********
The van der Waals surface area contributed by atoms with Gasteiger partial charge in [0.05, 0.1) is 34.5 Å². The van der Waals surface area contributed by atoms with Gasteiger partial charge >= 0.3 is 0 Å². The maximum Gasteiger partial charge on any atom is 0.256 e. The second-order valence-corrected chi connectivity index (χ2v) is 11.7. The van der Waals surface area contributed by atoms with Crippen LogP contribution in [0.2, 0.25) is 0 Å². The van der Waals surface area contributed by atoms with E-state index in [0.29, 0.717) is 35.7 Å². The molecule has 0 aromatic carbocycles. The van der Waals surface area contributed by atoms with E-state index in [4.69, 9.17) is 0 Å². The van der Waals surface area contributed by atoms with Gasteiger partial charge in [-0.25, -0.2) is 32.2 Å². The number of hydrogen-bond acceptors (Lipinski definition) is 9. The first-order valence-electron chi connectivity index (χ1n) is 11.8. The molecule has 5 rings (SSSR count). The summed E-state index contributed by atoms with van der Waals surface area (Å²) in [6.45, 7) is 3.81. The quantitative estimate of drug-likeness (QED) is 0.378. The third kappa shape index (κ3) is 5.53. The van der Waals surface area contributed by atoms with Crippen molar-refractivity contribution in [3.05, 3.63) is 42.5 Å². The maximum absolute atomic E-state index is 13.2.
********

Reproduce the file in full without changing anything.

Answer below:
The van der Waals surface area contributed by atoms with Gasteiger partial charge in [0.05, 0.1) is 34.5 Å². The van der Waals surface area contributed by atoms with Gasteiger partial charge >= 0.3 is 0 Å². The maximum Gasteiger partial charge on any atom is 0.256 e. The second-order valence-corrected chi connectivity index (χ2v) is 11.7. The van der Waals surface area contributed by atoms with Crippen LogP contribution in [0.2, 0.25) is 0 Å². The van der Waals surface area contributed by atoms with E-state index in [0.29, 0.717) is 35.7 Å². The molecule has 0 aromatic carbocycles. The van der Waals surface area contributed by atoms with E-state index in [4.69, 9.17) is 0 Å². The van der Waals surface area contributed by atoms with Gasteiger partial charge in [-0.25, -0.2) is 32.2 Å². The number of hydrogen-bond acceptors (Lipinski definition) is 9. The first-order valence-electron chi connectivity index (χ1n) is 11.8. The molecule has 5 rings (SSSR count). The summed E-state index contributed by atoms with van der Waals surface area (Å²) in [6.45, 7) is 3.81. The quantitative estimate of drug-likeness (QED) is 0.378. The third kappa shape index (κ3) is 5.53. The van der Waals surface area contributed by atoms with Crippen molar-refractivity contribution in [3.05, 3.63) is 42.5 Å². The maximum absolute atomic E-state index is 13.2.